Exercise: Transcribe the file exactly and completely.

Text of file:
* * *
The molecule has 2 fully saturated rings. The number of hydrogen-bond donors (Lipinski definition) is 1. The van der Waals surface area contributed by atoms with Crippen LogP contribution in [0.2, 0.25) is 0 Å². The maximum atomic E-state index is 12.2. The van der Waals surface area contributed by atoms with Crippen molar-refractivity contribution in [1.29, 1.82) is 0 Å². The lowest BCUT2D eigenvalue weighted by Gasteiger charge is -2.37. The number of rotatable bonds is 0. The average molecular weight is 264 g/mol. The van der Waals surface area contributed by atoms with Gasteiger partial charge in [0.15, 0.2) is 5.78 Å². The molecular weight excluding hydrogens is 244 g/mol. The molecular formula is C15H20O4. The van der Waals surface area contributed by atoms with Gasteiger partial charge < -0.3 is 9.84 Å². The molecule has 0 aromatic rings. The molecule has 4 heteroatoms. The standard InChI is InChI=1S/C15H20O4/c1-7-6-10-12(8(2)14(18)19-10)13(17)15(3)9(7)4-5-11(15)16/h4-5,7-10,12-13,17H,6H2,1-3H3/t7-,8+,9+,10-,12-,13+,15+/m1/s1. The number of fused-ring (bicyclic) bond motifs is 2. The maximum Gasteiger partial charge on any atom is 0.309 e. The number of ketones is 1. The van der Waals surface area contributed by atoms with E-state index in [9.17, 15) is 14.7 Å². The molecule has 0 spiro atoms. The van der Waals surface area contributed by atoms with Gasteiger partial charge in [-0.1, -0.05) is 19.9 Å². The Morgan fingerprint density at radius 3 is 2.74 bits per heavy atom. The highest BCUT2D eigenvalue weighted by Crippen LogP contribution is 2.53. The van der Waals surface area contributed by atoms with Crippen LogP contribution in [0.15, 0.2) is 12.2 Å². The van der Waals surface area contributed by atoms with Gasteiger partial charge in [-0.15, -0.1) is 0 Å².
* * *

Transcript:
The molecule has 2 fully saturated rings. The number of hydrogen-bond donors (Lipinski definition) is 1. The van der Waals surface area contributed by atoms with Crippen LogP contribution in [0.2, 0.25) is 0 Å². The maximum atomic E-state index is 12.2. The van der Waals surface area contributed by atoms with Crippen molar-refractivity contribution in [1.29, 1.82) is 0 Å². The lowest BCUT2D eigenvalue weighted by Gasteiger charge is -2.37. The number of rotatable bonds is 0. The average molecular weight is 264 g/mol. The van der Waals surface area contributed by atoms with Gasteiger partial charge in [0.15, 0.2) is 5.78 Å². The molecular weight excluding hydrogens is 244 g/mol. The molecular formula is C15H20O4. The van der Waals surface area contributed by atoms with Gasteiger partial charge < -0.3 is 9.84 Å². The molecule has 0 aromatic rings. The molecule has 4 heteroatoms. The standard InChI is InChI=1S/C15H20O4/c1-7-6-10-12(8(2)14(18)19-10)13(17)15(3)9(7)4-5-11(15)16/h4-5,7-10,12-13,17H,6H2,1-3H3/t7-,8+,9+,10-,12-,13+,15+/m1/s1. The number of fused-ring (bicyclic) bond motifs is 2. The maximum Gasteiger partial charge on any atom is 0.309 e. The number of ketones is 1. The van der Waals surface area contributed by atoms with E-state index in [9.17, 15) is 14.7 Å². The molecule has 0 spiro atoms. The van der Waals surface area contributed by atoms with Gasteiger partial charge in [-0.1, -0.05) is 19.9 Å². The Morgan fingerprint density at radius 3 is 2.74 bits per heavy atom. The highest BCUT2D eigenvalue weighted by Crippen LogP contribution is 2.53. The van der Waals surface area contributed by atoms with Crippen LogP contribution in [0.15, 0.2) is 12.2 Å². The van der Waals surface area contributed by atoms with Gasteiger partial charge in [-0.15, -0.1) is 0 Å².